2018 saw many changes and upheavals. One such change was in the number of species alive in nature, wild and outside of captivity such as zoos or conversation centers.
In 2018, the world lost four species of birds.
One of those species is the Spix's Macaw. The blue parrot was native to Brazil and popularized by its starring role in the movie Rio. The movie's plot is based on the fact that the film's macaw is the last of the Spix's Macaw population other than one female parrot in Brazil.
Rio hit theaters in 2011. Three years later, "Rio 2" premiered and introduced audiences to a family of macaws living in the Amazon. The 2014 movie featured a colorful cast of the blue parrot.
By the end of 2018, reality painted a very different picture.
There are officially zero Spix's macaws in the wild. The species lives on in captivity, but flies no more in its native Brazil. Deforestation, the building of a dam and the capture of the wild birds for trade eliminated the species.
There is hope for the macaw, though. Because the bird lives on in captivity, the species could possibly be reintroduced into the wild, and at the very least is not gone from the Earth forever.
While the macaw is easily the most recognizable species that went extinct in 2018, it is not the only one.
Two other species lost their homes in Brazil due to vast deforestation in the region. The Alagoas Foliage-gleaner and Cryptic Treehunter were very similar to one another; in fact, it took researchers several years to classify the birds as two separate species.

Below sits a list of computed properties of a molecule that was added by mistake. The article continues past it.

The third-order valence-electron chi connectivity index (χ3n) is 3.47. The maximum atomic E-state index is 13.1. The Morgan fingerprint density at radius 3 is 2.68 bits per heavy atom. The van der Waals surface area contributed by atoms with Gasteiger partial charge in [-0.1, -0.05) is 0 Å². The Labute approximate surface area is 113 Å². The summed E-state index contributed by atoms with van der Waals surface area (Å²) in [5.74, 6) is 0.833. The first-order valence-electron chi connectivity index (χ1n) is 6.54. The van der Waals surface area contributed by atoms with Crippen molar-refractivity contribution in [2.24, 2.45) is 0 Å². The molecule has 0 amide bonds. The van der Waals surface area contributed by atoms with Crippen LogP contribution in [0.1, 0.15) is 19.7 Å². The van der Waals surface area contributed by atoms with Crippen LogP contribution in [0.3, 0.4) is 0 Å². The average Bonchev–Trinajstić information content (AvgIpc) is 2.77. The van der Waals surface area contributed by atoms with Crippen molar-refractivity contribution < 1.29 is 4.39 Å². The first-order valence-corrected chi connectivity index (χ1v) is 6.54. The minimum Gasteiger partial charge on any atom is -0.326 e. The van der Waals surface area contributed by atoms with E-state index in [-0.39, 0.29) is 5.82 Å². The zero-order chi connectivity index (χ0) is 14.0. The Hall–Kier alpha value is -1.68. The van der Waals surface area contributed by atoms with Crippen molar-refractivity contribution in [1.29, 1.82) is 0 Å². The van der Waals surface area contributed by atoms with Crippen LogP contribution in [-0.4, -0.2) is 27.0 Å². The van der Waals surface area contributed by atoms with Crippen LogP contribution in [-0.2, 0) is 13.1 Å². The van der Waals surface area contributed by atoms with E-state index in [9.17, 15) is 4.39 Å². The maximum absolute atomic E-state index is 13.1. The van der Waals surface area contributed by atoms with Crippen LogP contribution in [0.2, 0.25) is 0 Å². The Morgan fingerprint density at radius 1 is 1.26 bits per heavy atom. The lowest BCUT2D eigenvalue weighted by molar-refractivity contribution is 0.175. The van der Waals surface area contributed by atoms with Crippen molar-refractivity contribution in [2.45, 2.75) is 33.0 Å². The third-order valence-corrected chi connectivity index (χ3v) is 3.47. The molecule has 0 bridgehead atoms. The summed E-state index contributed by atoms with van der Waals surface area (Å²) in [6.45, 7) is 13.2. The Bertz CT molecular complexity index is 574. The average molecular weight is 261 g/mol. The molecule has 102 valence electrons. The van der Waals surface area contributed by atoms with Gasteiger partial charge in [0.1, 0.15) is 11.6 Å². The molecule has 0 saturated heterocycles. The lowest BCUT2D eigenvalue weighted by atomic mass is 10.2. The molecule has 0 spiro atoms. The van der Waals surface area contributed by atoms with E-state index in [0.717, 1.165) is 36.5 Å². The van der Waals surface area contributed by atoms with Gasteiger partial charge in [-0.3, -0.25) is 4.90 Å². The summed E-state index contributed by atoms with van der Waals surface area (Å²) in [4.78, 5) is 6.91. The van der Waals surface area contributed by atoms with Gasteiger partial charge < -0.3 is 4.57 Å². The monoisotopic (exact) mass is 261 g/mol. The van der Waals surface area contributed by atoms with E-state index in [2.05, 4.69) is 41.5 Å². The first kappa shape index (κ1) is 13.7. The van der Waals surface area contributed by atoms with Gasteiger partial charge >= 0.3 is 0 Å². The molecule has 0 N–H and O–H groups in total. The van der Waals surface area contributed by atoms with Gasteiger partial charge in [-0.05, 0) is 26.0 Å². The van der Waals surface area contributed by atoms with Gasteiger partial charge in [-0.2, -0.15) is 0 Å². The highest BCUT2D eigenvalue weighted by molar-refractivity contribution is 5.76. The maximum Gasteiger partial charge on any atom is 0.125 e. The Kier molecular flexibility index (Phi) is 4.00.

Both species were small songbirds and occupied a small part of a forest in northern Brazil. Unlike the Macaw there are no birds of either species in captivity.
This means the Alagoas Foliage-gleaner and Cryptic Treehunter will never return to the skies.
Similarly, Mother Nature has seen the last of the Po'ouli, a Hawaiian species. The species had a population of 150 birds in 1981 but sank into steep decline as invasive species and habitat destruction wreaked havoc.
For these three species of birds, there is no glimmer of hope for the future. They are gone, and we cannot naturally bring them back.
The four species which went extinct in 2018 join a list of eight bird species to go extinct this decade.
Whereas past extinctions have been caused by hunting or the introduction of invasive species into an area, an increasing amount of species are going extinct due to deforestation and habitat destruction.
This means the urban development and resource exploitation some say is necessary to sustain human life on Earth is likely ending animal life on the same planet.
As we continue in 2019, we can sadly expect more species to follow the path taken by the macaw and other species; more than 26,000 species are now considered to be "threatened" according to BirdLife International.
Scientists are warning humans could be driving the sixth mass extinction event in Earth's history. In 2018 one global study reported one in every eight bird species is threatened with extinction, including the puffin and snowy owl.
It is clear humans will have to change their ways if we want to protect the animal life that lives alongside human life on Earth. We all need to become more conscious of how land is used, and what we support when we make purchases.
It is too late to save eight species this decade, but it is not too late to work to help the 26,000 species fighting to avoid extinction.